How to cook dried beans: I promise, a separate post is coming on this. In the meanwhile, if you have time to soak your beans (cover them with way more water in a bigger bowl than you think you’ll need and leave them to soak for 8 hours or up to 24), do it, I find that it cuts stovetop time in half, or at least down by 1 hour. I dump it, soaking liquid and all, into a heavy pot, add more water (plus any aromatics you’d want, herbs, bay leaves, spice, onions, or garlic, but hold off on the salt for now) and bring the pot to a full boil. Boil it for one full minute, skimming any foam or, ahem, “scum” that floats, then reduce the heat to the lowest simmer possible, checking it from time to time and adding more liquid if needed. Your beans, depending on variety/age/if you soaked them, will take 1 to 3 hours to cook from here. My soaked-overnight white beans took just 1 hour. Once they are mostly softened, you can add salt to taste. Store them in their cooking liquid, which you should seriously consider adding to any/all soups as extra broth. Don’t dump all the flavor down the drain. I’ve also cooked beans many times, usually without bothering to soak, in a slow-cooker, for anywhere from 2 1/2 to 5 hours on HIGH (or longer on LOW). Yes, it takes longer, but the beauty of the slow-cooker is that it’s hands-off, while a stovetop needs to be somewhat monitored.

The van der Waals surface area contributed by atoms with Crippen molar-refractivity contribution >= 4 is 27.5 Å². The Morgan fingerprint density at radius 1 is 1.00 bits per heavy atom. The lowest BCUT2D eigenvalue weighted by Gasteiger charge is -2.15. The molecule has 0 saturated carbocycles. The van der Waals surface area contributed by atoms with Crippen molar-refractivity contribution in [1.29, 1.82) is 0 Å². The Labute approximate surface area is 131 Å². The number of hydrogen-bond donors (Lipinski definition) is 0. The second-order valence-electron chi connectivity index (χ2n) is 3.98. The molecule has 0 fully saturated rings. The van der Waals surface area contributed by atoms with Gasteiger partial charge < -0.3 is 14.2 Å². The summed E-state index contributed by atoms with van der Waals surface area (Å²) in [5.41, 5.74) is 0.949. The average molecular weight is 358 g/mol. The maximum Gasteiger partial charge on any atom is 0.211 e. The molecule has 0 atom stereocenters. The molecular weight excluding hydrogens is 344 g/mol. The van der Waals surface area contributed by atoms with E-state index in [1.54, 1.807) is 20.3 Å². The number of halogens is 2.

Not technically vegetarian: Strict vegetarians do not eat Parmesan as calf rennet is used in production. (More here.)